May 22, 2015

Unboxing & Review: Noctua NH-U9S

Sometimes, the PC in the lab doesn't need a monster rig. Yup, this one goes to the people who would need a sleek or small systems. Problem is that smaller systems tend to get quite toasty, especially on the CPU, as it may not be designed to be 'airy' so to speak. One solution is to get an efficient CPU cooler but one small enough to dissipate all the heat effectively, hence, we're back with another Noctua product! Say hello to the NH-U9S, a 95mm U-Type Tower cooler. (SRP @ RM295)


The Packaging

The NH-U9S comes packed in Noctua's traditional white & brown cardboard box which displays the model, type and features on the front.

More features can be seen on the left side.

While the right side describes the heatsink and fan specifications as well as what's in the box.

Here is another chance to learn a new language at the back ;) here is Noctua's story of how the NH-U9S came to be.

Finally at the top, a repeat of the contents.

Since the NH-U9S only comes with a single fan, Noctua has been kind enough to supply another NF-A9 so that we could maximize the cooling potential.

The inner flap describes the technology of the fan while the contents are described on the other side with windowed view of the actual fan and rubber mounts.


You'll get 2 smaller packages inside, a flat rectangular one that contains the mounting hardware and other accessories.

And an open ended packaging with the heatsink and fan. Kudos to Noctua for using environmentally friendly materials, let's get them out of there.

Here are all the accessories, very much similar to other Noctua coolers I've unboxed here in Tech Critter. Nice that they kept it as a standard.

Just a quick unboxing of the extra fan, quite a package considering the various splitters and connectors accompanying the fan.

The Cooler

Out of the box, the cooler is rather small at only 125mm tall, which will fit nicely in tight enclosures such as the BitFenix Pandora.

You can see the capped ends of the 5 heatpipes at the top with Noctua's stamp at the top. That little hole at the center? it's for increasing the mounting pressure via the screw right above the baseplate.

From this angle without the fan, you can see that the heatpipes are arranged in a U-shaped configuration along different configurations through the aluminium fins.

Just when you  thought that the heatsink is symetrical, the NH-U9S is actually configured to lean more to the back-side for better RAM compatibility on small motherboards.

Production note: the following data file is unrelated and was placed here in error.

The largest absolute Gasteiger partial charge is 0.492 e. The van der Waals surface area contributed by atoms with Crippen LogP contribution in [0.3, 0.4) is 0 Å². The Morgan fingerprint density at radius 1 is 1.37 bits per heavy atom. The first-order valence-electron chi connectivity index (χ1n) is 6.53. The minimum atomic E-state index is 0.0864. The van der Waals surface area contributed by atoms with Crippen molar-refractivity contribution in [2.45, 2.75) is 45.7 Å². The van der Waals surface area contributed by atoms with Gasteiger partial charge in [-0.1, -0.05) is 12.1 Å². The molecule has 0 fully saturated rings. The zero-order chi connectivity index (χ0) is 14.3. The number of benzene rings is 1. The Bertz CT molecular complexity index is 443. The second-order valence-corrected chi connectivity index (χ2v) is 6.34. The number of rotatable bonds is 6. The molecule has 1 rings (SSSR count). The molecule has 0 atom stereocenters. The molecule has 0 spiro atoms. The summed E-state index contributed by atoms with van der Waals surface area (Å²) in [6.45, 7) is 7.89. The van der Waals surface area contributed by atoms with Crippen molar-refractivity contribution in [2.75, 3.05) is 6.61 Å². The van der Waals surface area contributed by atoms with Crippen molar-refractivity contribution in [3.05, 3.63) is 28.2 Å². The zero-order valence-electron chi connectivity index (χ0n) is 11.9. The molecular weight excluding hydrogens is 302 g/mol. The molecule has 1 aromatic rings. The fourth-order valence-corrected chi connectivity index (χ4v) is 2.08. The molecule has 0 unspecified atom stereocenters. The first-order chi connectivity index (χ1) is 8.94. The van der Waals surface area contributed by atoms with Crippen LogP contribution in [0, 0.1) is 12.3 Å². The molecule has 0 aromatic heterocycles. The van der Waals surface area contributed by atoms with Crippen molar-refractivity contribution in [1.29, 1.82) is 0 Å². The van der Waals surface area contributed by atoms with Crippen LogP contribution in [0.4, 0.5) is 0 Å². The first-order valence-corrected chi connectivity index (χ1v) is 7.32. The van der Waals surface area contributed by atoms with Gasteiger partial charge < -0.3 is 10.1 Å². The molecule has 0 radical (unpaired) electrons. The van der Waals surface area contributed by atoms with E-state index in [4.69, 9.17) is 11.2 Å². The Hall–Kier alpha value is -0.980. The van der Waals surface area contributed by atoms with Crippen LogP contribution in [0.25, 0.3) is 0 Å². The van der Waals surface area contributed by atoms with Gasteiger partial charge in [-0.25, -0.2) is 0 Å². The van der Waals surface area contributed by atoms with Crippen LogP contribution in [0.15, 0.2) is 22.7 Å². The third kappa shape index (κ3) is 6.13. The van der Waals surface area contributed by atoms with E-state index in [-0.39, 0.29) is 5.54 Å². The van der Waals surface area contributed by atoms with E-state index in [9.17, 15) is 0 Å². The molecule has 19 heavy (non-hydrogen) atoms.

Things are not as symetrical on the arrangements of the heatpipes either, as you can see from the image above.

Shiny nickle plated baseplate is always a nice feature.


We'll be installing the NH-U9S on an Intel i7 4770K so the Intel mounting set is needed.

After dismounting the previous cooler (The NH-C14 from Noctua) and cleaning the CPU of used thermal paste, place the backplate behind the motherboard with the threaded prongs protruding through the allocated holes around the socket.

Next, place the plastic spacers.

Proceed to place the mounting brackets, taking care to check the orientation of the cooler so that it will be facing the way you want it to.

Place the screws to secure the whole assembly, taking care not to tighten too much.

Squeeze a tiny bit of TIM as needed onto the CPU.

Place the heatsink on top, aligning the screws with the threads on the mounting brackets and tighten till you can't turn them any more.

Mount the fans with the supplied fan clips and you're done!

RAM clearance is all good! even tall RAMs will not pose a problem in this case.

Lets not forget to plug in our fans to the CPU fan header shall we?


System configuration for this test shall be as follows:
Test Rig Configuration
CPU Cooler
Noctua NH-U9S
Intel Core i7 4770K
ASUS ROG Maximus VII Ranger
Kingston Value RAM 8GB
Primary Hard Drive
Plextor M6E M.2 256GB
Power Supply
FSP AU-650M 80+ Gold 
Vector Benchcase

Moving on to the performance test, we ran the CPU stress test utility Prime95 with the option 'In-place large FFTs' for maximum heat from the CPU. Our room temperature throughout the test is 30ÂșC in average and the stress test is repeated for several times in order to get a stable and consistent temperature reading. The final result is presented in the graph as below:

The results are very surprising indeed and honestly I found it hard to believe. Even though the idle temps are nothing to shout about, the load temps are amazing with the NH-U9S matching the NH-D14 and beating even the H100i from Corsair, truly incredible. Fan noise is very low and I'm glad to report that it's hardly audible over my HD7850's cooler fans even on load, they only run at about 1200RPM anyway.


I will have no idea what spell Noctua casted on this one but the NH-U9S is no doubt, a gem. Sure, it looks like any other 3rd party CPU cooler in the market and the fan color (as usual) will not be everyone's cuppa. The cooling ability of the NH-U9S is definitely unbelievable though, even I had to re-run the test a few times to make sure that I got it right. At load on Prime95, the NH-U9S kept the temps at 80C that matches top coolers such as the Corsair H100i and their own NH-D14 in our previous tests on the same CPU (and OC speed). And while we're talking about speed, the fans are hardly audible when they top off at 1200RPM.

Though I don't think everyone will be swapping out their NH-D14 / D15 for this, but people who are on slim-profile chassis or looking to build a PC in one will definitely rejoice with a premium offering like this, I think that the price is not too bad as well considering the good cooling performance.

  • Solid build quality
  • Extremely good cooling performance
  • Efficient, quality and quiet fans
  • Great RAM slot clearance
  • Fan color still Noctua's traditional Beige & Brown
All in all, I'm giving up our Tech-Critter Gold and Recommended badges for the Noctua NH-U9S!